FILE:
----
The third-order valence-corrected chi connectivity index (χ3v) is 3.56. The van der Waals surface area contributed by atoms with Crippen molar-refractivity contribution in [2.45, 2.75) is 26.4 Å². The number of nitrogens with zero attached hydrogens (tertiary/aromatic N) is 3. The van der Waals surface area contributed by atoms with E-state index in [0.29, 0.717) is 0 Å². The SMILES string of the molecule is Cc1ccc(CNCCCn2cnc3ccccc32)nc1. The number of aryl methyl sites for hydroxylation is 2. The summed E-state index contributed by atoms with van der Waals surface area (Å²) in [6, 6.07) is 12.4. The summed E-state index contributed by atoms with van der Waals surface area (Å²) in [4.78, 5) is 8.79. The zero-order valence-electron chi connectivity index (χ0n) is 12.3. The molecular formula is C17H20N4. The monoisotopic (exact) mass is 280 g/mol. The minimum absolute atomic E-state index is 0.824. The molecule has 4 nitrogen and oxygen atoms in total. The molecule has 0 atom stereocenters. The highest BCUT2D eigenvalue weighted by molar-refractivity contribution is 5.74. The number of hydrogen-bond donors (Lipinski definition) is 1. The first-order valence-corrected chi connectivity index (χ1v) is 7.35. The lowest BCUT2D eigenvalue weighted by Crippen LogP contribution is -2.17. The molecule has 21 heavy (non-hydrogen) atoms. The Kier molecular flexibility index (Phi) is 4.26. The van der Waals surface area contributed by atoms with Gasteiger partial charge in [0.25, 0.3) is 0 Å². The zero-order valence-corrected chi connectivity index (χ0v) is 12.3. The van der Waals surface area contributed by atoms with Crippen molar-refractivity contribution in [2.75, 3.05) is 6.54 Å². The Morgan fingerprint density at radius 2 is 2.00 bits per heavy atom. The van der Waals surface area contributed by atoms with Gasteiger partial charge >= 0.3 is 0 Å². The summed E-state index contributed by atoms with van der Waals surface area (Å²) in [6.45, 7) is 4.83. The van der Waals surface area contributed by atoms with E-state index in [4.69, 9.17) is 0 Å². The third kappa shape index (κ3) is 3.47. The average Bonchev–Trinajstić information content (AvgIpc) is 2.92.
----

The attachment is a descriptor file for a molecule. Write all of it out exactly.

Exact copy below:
The third-order valence-corrected chi connectivity index (χ3v) is 3.56. The van der Waals surface area contributed by atoms with Crippen molar-refractivity contribution in [2.45, 2.75) is 26.4 Å². The number of nitrogens with zero attached hydrogens (tertiary/aromatic N) is 3. The van der Waals surface area contributed by atoms with E-state index in [0.29, 0.717) is 0 Å². The SMILES string of the molecule is Cc1ccc(CNCCCn2cnc3ccccc32)nc1. The number of aryl methyl sites for hydroxylation is 2. The summed E-state index contributed by atoms with van der Waals surface area (Å²) in [6, 6.07) is 12.4. The summed E-state index contributed by atoms with van der Waals surface area (Å²) in [4.78, 5) is 8.79. The zero-order valence-electron chi connectivity index (χ0n) is 12.3. The molecular formula is C17H20N4. The monoisotopic (exact) mass is 280 g/mol. The minimum absolute atomic E-state index is 0.824. The molecule has 4 nitrogen and oxygen atoms in total. The molecule has 0 atom stereocenters. The highest BCUT2D eigenvalue weighted by molar-refractivity contribution is 5.74. The number of hydrogen-bond donors (Lipinski definition) is 1. The first-order valence-corrected chi connectivity index (χ1v) is 7.35. The lowest BCUT2D eigenvalue weighted by Crippen LogP contribution is -2.17. The molecule has 21 heavy (non-hydrogen) atoms. The Kier molecular flexibility index (Phi) is 4.26. The van der Waals surface area contributed by atoms with Gasteiger partial charge in [0.25, 0.3) is 0 Å². The zero-order valence-corrected chi connectivity index (χ0v) is 12.3. The van der Waals surface area contributed by atoms with Crippen molar-refractivity contribution in [2.75, 3.05) is 6.54 Å². The Morgan fingerprint density at radius 2 is 2.00 bits per heavy atom. The van der Waals surface area contributed by atoms with Gasteiger partial charge >= 0.3 is 0 Å². The summed E-state index contributed by atoms with van der Waals surface area (Å²) in [6.45, 7) is 4.83. The van der Waals surface area contributed by atoms with E-state index in [4.69, 9.17) is 0 Å². The third kappa shape index (κ3) is 3.47. The average Bonchev–Trinajstić information content (AvgIpc) is 2.92.